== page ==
The Nature of Realism
It is 2020, the launch is imminent of two major gaming consoles: the PS5 and the XBOX Series X. The biggest selling point is the same as always, the fastest processors and the best graphics cards, which render the most lifelike graphics and exciting gameplay ever.
With each release of FIFA and Metal Gear, the characters become more and more lifelike, nudging ever further towards matching real skin and real hair, and real everything.
Nintendo overlooks a good deal of the visual and historical realism found on the offerings of Sony and Microsoft, presenting gamers with Mario, Pokemon and Yoshi. Who are encountered in paper, knitted and a mix of 3D and 2D form. You do not bleed and clutch your chest in pain when you are attacked in Nintendo’s games, and one of the rare nods to realism comes in Zelda with the way the wind blows across the meadows of Hyrule; a fantastical type of realism, rather than the gruesome war-based and zombie-filled realism you find on the other two gaming systems.
All three gaming systems have their committed fans, some hungering for greater and greater realism. While all the time they push further and further from the regular world both in terms of place, history and person. Echoes of this happen in fiction too, for example in historical novels and crime novels where people hunger for accuracy but also, paradoxically, for extremes.
Meanwhile, writing groups often wring their hands over whether writing is convincingly real. But our basis is a bizarre kind of realism, unknowable to all but the rarest of readers and this conflicts with a common creative writing mantra, ‘write what you know’. Together they provide a state of paralysis.
Most of us don’t know what it’s like to live in a war zone, or to carry a gun or a knife; we haven’t harboured the intent to murder someone. What do we know? We know what it’s like to live in everyday western society, the same as everyone else. There’s nothing particularly special, or uncommon, about our experience and so we should leave the writing to those who have lived through adversity of the most extreme kinds.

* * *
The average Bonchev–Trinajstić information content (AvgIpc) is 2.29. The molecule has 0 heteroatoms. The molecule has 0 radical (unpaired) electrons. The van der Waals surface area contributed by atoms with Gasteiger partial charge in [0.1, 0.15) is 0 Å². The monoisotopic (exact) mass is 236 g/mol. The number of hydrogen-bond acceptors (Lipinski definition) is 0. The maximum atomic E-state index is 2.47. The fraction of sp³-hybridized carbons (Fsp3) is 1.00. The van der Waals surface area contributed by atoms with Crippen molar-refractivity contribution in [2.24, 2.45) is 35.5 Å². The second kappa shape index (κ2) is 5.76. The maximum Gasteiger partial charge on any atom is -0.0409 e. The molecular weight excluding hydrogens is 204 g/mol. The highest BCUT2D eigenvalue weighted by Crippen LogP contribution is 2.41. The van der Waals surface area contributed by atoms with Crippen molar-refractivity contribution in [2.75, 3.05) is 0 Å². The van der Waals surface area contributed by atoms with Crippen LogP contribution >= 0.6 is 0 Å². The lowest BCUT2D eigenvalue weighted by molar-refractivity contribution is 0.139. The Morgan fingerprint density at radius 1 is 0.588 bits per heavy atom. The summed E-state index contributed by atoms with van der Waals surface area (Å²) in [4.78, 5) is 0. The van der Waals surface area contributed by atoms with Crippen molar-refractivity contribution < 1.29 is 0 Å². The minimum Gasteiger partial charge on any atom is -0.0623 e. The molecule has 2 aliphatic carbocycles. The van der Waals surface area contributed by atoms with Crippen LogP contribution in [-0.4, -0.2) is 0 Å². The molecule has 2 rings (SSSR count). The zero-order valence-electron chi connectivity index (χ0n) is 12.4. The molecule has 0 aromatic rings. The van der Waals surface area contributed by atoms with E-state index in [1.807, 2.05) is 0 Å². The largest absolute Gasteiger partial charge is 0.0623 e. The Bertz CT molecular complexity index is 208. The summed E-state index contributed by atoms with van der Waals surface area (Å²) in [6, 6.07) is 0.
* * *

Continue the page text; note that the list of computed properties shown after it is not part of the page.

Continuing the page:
Wait. Step back a second. What if we tried to be more Nintendo in our writing? Can we admit the falsity of the fiction we write. After all, there has been a long history of this. Rabelais made his own absurd worlds, as did Spenser and Swift, B.S. Johnson and Angela Carter. Their satirical viewpoints pushing back against realism, never afraid to make a tear in the curtain.
Despite this history, it is difficult to add a unique voice to experimental and satirical ficiton. It is also difficult to put energy into the next Flatland, or a similarly artistic work of fiction, knowing the poor public reception this type of writing typically receives. And so realism is often the obvious path for writers, especially those who would like to be read.
This is not a reason to forget that all ficiton is artifice. Words on paper are not wind and blood. They are used to knit the skins that are superimposed onto a series of actions and events imagined by the author. If you forget this, it is possible to fall into an anxiety about whether or not something you have written will be convincingly real to the brain of your reader.
In truth, nothing is real, your reader understands this and the more you seek fidelity with the real world, the more obvious your deviations from it. This anxiety can lead you into a lack of confidence where the only thing you are capable of writing is about the coffee shop you visit every day.
You need instead to build confidence in your research and your ability to render worlds, realistic or otherwise, which will absorb your reader. ‘Write what you know’ is a poor mantra, it would be better written, ‘use what you know’. Use your knowledge and experience of the world and being human, your voice, to bring to life the research that you carry out, and thereby explore the things which concern you.
© 2020 Anthony Levings
Available under the Thanet Writers Education Policy
Anthony Levings is a writer compelled by capturing moments in time and history.